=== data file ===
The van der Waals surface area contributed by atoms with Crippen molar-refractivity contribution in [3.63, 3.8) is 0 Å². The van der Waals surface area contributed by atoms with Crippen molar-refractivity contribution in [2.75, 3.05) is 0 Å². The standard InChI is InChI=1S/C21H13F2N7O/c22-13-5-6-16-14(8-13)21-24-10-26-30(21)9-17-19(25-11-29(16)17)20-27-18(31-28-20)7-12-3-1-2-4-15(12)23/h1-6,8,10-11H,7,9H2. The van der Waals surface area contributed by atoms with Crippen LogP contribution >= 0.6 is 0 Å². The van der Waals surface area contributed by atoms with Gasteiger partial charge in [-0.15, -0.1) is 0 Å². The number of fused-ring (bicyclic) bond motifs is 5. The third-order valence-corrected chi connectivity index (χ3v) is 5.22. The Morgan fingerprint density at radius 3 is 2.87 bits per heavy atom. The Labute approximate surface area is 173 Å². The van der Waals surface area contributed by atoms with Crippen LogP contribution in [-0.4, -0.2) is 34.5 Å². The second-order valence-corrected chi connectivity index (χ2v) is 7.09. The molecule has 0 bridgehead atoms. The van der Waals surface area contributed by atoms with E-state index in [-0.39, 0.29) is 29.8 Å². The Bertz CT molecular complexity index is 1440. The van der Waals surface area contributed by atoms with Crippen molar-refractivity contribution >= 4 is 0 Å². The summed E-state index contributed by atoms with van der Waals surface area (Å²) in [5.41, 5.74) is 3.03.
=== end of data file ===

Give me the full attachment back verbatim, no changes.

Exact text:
The van der Waals surface area contributed by atoms with Crippen molar-refractivity contribution in [3.63, 3.8) is 0 Å². The van der Waals surface area contributed by atoms with Crippen molar-refractivity contribution in [2.75, 3.05) is 0 Å². The standard InChI is InChI=1S/C21H13F2N7O/c22-13-5-6-16-14(8-13)21-24-10-26-30(21)9-17-19(25-11-29(16)17)20-27-18(31-28-20)7-12-3-1-2-4-15(12)23/h1-6,8,10-11H,7,9H2. The van der Waals surface area contributed by atoms with Crippen LogP contribution >= 0.6 is 0 Å². The van der Waals surface area contributed by atoms with Gasteiger partial charge in [-0.15, -0.1) is 0 Å². The number of fused-ring (bicyclic) bond motifs is 5. The third-order valence-corrected chi connectivity index (χ3v) is 5.22. The Morgan fingerprint density at radius 3 is 2.87 bits per heavy atom. The Labute approximate surface area is 173 Å². The van der Waals surface area contributed by atoms with Crippen LogP contribution in [-0.4, -0.2) is 34.5 Å². The second-order valence-corrected chi connectivity index (χ2v) is 7.09. The molecule has 0 bridgehead atoms. The van der Waals surface area contributed by atoms with E-state index in [-0.39, 0.29) is 29.8 Å². The Bertz CT molecular complexity index is 1440. The van der Waals surface area contributed by atoms with Crippen molar-refractivity contribution >= 4 is 0 Å². The summed E-state index contributed by atoms with van der Waals surface area (Å²) in [5.41, 5.74) is 3.03.